Parker is delightful as Becky, whether she is picking apart Max's reactions or the relationship between them that he is out of breath running away from. She has a bravura, go-girl scene, which earned audience applause afterwards, fulminating about men, like Max and otherwise, who have given her a hard time.
As for Providence being the setting, along with Manhattan, it mainly serves for ridiculous comparison. Brown is made gentle fun of, but four disparaging references to Portuguese in about 10 minutes include three about frying fish. That's much more annoying than the playwright not knowing what the Vietnam War term "short-timer" means.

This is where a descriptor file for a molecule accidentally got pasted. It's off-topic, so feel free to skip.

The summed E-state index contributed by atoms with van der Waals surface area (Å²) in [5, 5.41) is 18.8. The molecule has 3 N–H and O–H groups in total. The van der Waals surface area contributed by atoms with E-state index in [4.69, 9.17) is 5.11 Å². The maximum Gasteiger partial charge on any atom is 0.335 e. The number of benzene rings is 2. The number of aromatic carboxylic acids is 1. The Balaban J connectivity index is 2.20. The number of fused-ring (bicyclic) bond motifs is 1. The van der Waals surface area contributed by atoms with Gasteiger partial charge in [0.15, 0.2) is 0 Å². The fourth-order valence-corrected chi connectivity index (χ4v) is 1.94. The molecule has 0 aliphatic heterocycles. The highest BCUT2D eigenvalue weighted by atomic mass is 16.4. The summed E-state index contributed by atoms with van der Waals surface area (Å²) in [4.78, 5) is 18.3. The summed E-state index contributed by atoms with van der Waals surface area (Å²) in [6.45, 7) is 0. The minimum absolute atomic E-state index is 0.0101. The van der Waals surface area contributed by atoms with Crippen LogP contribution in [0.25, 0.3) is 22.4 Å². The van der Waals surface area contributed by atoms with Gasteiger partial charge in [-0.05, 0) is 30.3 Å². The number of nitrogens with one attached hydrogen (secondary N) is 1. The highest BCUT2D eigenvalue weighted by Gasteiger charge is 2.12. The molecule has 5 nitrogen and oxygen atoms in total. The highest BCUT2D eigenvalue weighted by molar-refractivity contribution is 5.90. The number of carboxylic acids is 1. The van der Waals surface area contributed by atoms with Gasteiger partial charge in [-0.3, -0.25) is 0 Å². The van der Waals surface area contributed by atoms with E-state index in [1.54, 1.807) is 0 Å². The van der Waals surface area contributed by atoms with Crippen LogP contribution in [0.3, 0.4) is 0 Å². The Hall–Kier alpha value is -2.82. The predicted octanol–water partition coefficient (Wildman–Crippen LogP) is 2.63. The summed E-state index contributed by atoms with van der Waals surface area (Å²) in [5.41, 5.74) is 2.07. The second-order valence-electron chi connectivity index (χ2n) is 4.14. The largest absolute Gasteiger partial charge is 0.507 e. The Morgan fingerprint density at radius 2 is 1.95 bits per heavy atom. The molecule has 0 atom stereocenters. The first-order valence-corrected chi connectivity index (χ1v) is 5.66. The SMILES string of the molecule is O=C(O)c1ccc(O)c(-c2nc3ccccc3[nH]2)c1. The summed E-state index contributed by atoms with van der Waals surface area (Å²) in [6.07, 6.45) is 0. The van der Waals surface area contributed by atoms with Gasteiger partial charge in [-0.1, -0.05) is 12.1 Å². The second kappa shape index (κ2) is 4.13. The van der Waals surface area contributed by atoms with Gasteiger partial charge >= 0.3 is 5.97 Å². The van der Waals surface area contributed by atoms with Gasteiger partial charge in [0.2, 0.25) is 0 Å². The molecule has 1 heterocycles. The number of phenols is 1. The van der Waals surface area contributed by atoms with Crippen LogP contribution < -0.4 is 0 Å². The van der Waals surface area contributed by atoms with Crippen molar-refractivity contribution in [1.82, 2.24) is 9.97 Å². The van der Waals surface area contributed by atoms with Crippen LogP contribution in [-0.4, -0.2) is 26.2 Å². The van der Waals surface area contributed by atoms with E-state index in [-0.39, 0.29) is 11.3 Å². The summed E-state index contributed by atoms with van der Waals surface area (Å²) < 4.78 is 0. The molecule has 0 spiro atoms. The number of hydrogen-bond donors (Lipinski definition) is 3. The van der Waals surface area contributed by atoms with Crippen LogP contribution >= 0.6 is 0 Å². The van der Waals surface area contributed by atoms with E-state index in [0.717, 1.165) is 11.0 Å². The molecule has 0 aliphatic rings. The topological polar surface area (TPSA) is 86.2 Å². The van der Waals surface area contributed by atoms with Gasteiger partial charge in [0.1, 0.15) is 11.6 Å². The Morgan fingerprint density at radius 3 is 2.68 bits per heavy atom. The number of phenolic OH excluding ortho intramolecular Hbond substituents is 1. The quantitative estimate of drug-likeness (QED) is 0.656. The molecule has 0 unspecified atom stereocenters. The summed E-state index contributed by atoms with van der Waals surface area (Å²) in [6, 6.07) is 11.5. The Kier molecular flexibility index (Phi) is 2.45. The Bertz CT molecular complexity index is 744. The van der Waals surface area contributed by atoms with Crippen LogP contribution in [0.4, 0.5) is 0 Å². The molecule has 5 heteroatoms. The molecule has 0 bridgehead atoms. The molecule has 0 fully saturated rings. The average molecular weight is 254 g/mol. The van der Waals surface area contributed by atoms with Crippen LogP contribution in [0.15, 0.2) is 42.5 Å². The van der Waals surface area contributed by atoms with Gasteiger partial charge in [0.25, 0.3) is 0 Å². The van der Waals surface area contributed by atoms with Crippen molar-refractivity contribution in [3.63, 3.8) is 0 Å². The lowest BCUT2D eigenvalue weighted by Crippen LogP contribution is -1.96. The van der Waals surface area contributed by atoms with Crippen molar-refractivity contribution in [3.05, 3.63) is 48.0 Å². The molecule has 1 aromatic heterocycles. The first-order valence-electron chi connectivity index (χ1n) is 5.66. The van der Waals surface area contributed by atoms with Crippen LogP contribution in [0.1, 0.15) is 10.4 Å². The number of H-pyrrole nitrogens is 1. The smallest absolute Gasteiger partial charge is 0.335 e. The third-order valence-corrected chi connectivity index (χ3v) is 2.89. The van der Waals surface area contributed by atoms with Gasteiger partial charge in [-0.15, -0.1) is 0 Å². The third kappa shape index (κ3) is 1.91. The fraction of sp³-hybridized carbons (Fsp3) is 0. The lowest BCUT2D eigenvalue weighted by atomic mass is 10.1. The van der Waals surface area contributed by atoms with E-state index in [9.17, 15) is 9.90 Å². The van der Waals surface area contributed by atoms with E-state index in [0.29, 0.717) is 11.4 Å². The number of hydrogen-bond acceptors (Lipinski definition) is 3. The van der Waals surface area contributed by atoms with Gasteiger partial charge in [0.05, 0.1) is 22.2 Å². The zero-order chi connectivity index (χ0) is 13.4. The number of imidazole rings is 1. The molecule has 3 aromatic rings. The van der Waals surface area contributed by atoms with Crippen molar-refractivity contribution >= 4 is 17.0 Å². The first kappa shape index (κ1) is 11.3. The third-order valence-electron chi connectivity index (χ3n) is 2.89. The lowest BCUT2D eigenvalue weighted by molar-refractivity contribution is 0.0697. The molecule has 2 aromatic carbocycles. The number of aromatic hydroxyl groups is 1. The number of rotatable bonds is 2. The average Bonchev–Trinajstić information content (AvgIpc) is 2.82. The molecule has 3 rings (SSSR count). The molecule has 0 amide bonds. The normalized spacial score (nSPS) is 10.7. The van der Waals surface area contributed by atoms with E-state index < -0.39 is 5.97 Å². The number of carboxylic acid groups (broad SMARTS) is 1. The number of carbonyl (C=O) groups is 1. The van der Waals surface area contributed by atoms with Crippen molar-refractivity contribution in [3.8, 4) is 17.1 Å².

Beautifully acted and directed, this production of Pulitzer finalist Becky Shaw develops more than the familiar study of emotionally distant man and emotionally needy woman we often see on stage. We get to see a stereotype resolve into an archetype.
, Theater, Theatre, Gina Gionfriddo, More